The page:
Overcoming Your Trump Addiction
I belong to a medically underserved population trying to rid itself of a Trump addiction. We’re users, hopheads, junkies. No rehab facility. Failing to overcome the addiction means relapse, new seizures of sputtering rage, and driving friends and families away again. They are as tired of this as we are.
Clinicians are rightly preoccupied with COVID-19 and its after-effects, so we are left to fend for ourselves.
We’ve all had moments when we thought we were around the turn. “Distraction” helps, but it’s a Band-Aid. He’s faded for the moment. He’s still there. Somewhere.
There’ve been a few encouraging signs of progress, however. My daily race to the news to see the outrage that happened in the 15 minutes since I last checked has slowed to a trot.
I read less. I watch the news less often. I don’t click on as many tweets. I unsubscribe from some feeds.
But bad influences persist. Hordes of people around us are still using. People still flash weapons and use them sometimes. They spit fury about invisible things.
I blame him. He’s mobilized the gullible. He put a lot of them in command.
How he did that — how politicians everywhere do it — is not new. We have a long history of venerating — even risking our lives for or letting ourselves dislike to the point of obsession — dishonest, odious and definably unbalanced leaders.
The odious leader handbook has them making loud assertions, often in three-syllable chants, that our lifestyles, jobs, freedoms, finances and children are under mortal threat.
Requirement #2: the leader has to be the only, lonely one among the Earth’s billions who can save us from the consequences of what he or she is lying about.
It sounds crazy. And it is crazy. Back in the 19th century, there was a brilliant British polymath named Frances J. Galton, a master of a good half-dozen difficult sciences. He measured literally everything from authority to head sizes. From those studies, he concluded that “men who leave their mark on the world are very often those who [are]… within a measurable distance of insanity.”
Requirement #3: Our troubles are someone else’s fault.
We are a lively people, and in our history, we’ve conjured up colorful arrays of villains. Among them: Native Americans, abolitionists, and Black and brown and Asian people. We’ve targeted the Irish, Jews, Muslims, Catholics, gay and lesbian and trans people, random powerless people, inscrutably manipulative (ingenious, although invisible) groups and, needless to say, liberals.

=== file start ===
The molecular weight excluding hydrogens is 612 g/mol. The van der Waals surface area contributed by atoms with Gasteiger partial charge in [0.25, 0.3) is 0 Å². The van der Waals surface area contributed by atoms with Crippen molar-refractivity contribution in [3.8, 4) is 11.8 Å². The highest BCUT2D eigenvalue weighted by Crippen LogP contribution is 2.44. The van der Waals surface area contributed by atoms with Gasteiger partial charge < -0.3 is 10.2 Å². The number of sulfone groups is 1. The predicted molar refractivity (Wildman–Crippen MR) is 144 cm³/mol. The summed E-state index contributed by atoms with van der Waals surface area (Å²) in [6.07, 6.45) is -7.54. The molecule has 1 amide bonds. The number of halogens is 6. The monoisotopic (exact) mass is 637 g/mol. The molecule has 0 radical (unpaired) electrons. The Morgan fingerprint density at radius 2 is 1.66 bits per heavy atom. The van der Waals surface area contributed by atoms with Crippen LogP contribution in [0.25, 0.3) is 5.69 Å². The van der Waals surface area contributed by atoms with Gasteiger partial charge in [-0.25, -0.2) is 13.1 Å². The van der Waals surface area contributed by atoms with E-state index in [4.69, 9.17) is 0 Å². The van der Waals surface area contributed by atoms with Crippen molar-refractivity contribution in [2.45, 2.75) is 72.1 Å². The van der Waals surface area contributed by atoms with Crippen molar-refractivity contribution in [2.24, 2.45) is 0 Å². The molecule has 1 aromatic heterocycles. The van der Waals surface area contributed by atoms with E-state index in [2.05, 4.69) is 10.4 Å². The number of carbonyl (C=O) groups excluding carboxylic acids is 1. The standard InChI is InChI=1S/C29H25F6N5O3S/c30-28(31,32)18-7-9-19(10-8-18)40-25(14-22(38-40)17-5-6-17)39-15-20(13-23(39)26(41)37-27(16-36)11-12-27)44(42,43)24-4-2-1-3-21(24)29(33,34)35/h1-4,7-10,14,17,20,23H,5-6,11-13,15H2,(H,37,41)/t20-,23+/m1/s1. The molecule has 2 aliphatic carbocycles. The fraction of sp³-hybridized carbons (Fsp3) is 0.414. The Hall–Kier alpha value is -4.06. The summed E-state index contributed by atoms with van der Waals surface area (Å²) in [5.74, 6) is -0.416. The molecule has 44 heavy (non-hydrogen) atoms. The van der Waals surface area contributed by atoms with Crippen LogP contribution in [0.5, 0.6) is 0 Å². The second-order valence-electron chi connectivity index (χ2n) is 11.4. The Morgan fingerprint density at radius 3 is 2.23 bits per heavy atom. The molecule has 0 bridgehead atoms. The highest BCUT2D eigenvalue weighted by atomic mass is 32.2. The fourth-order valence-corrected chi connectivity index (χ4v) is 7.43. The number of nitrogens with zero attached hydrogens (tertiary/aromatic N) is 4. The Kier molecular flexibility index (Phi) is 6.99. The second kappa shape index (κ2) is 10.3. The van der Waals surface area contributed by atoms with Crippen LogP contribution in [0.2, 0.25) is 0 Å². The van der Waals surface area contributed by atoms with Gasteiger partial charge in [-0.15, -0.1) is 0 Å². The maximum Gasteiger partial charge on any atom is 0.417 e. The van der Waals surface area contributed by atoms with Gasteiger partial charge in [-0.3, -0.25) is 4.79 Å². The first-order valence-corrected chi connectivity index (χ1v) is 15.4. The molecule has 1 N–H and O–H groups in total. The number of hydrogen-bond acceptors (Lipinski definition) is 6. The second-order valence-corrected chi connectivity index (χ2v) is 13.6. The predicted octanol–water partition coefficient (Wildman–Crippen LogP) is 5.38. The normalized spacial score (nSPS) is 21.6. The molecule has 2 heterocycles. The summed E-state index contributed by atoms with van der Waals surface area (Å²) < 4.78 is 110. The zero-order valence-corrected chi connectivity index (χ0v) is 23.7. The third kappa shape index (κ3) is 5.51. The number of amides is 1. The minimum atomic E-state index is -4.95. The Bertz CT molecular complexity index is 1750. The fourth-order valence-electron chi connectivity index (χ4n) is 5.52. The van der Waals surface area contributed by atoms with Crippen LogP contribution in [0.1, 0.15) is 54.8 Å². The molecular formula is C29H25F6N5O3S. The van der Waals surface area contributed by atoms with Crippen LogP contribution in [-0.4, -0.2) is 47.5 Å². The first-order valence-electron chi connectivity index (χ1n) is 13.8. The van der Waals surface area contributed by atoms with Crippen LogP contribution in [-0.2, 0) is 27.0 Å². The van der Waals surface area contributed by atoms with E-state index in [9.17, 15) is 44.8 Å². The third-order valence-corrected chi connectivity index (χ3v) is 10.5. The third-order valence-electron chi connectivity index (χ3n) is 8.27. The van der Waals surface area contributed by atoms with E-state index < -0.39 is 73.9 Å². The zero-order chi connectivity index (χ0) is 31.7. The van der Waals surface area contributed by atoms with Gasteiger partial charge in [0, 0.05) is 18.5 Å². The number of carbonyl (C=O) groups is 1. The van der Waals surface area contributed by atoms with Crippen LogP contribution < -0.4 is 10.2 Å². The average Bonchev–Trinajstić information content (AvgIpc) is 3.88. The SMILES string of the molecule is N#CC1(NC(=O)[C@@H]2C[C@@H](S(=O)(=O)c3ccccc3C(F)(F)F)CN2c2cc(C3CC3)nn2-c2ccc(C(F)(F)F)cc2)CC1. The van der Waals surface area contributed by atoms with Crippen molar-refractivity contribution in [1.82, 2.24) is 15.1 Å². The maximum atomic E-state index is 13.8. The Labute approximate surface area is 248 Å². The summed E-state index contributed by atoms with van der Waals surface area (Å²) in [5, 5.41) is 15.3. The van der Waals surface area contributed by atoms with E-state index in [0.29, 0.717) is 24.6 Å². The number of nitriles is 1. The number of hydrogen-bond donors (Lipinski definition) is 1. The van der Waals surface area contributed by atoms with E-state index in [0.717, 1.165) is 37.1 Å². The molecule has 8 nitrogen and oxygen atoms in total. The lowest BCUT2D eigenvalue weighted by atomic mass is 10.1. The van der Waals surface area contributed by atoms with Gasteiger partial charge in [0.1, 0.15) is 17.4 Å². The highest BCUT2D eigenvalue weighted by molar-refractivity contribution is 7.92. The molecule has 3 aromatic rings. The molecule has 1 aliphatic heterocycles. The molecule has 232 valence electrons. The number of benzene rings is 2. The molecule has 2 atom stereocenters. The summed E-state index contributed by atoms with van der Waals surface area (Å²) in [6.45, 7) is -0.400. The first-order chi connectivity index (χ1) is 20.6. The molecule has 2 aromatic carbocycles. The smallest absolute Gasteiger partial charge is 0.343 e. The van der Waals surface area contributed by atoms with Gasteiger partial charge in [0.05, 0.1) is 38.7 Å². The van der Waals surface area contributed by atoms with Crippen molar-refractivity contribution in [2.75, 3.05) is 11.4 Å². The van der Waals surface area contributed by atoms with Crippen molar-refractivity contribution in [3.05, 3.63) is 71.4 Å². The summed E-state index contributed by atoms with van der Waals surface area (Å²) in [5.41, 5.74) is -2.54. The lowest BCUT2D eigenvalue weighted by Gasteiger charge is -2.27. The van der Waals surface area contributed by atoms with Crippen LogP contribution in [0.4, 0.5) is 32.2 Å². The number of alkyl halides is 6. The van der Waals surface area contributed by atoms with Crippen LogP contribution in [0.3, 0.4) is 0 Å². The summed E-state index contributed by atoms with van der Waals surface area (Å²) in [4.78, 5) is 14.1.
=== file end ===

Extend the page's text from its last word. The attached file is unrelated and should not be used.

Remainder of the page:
More recently, haughty experts and celebrities have enlisted in a Deep State, which is also invisible. From there, they rig elections and conspire to overwhelm us with confiscatory taxes that we can’t pay because we soon won’t have jobs.
Requirement #4: Believe nothing from our past.
And #5: And followers get to believe they have bonus insights that others don’t. They are smarter and braver than the rest of us, who may still have no idea what they’re talking about.
In 1963, after studying politics, the historian Richard Hofstadter was especially disturbed by “how much political leverage can be got out of the animosities and passions of a small minority.”
I’ve changed my therapy. Instead of focusing on the former president, it’s better to figure out how people fall for these fictions.
Finer minds than mine have researched the problem.
To some of them, gullibility is simply an enduring personality trait. We’re “intrinsically gullible.” Or, as Nobel Laureate Daniel Kahneman explained, thinking that might otherwise lead us to reject foolish information is “slow, analytical, rational and effortful.”
And, as the late psychologist Scott Lilienfeld added, we make 35,000 decisions a day, and we naturally opt for faster, emotional, and readily exploitable thinking. Real discretion uses too much time and energy.
We can’t help ourselves. “Even when we ‘know’ we should be drawing on facts and evidence,” writes cognitive psychologist Eryn Newman, co-author of a University of Southern California paper on the same subject, “we just draw on feelings.”
Too busy to consult facts, we’re generally open only to ideas that are compatible with what we already believe. “If you happened to distrust the FDA and the government,” she told one interviewer, “the thought of a cover-up would fit neatly into your world view.”
Gullible people, it seems, are less able to detect when they’re being gamed because they lack a full tank of “social intelligence.”
On the other hand, Hugo Mercier of the Jean Nicod Institute in Paris, citing some of the same research, flatly asserts that “people aren’t gullible.” The “longstanding association between lack of intellectual sophistication and gullibility” is just wrong.
His is a rational world. We learn by readily embracing information that is “well-informed, competent, well-intentioned, part of a broader consensus, or if they offer us good arguments.”
His remedy is simple. “Make them think more, [give] them grounds for trusting us, reasons to think we’re right.”
The Dictatorship of the Naïve. But after all I’m drawn to what Alessendra Teunnisse of Macquarie University in Australia says.
The most workable explanation of America’s recent acceptance of the unseen, she says, is considerably more straightforward. Gullible people are simply “highly responsive to persuasion tactics, such as the pressure of a charming and convincing salesperson.”
That, it would seem, is pretty much why otherwise stable people joined the boiling MAGA masses and why they still might. The guy is a convincing, colorful salesman.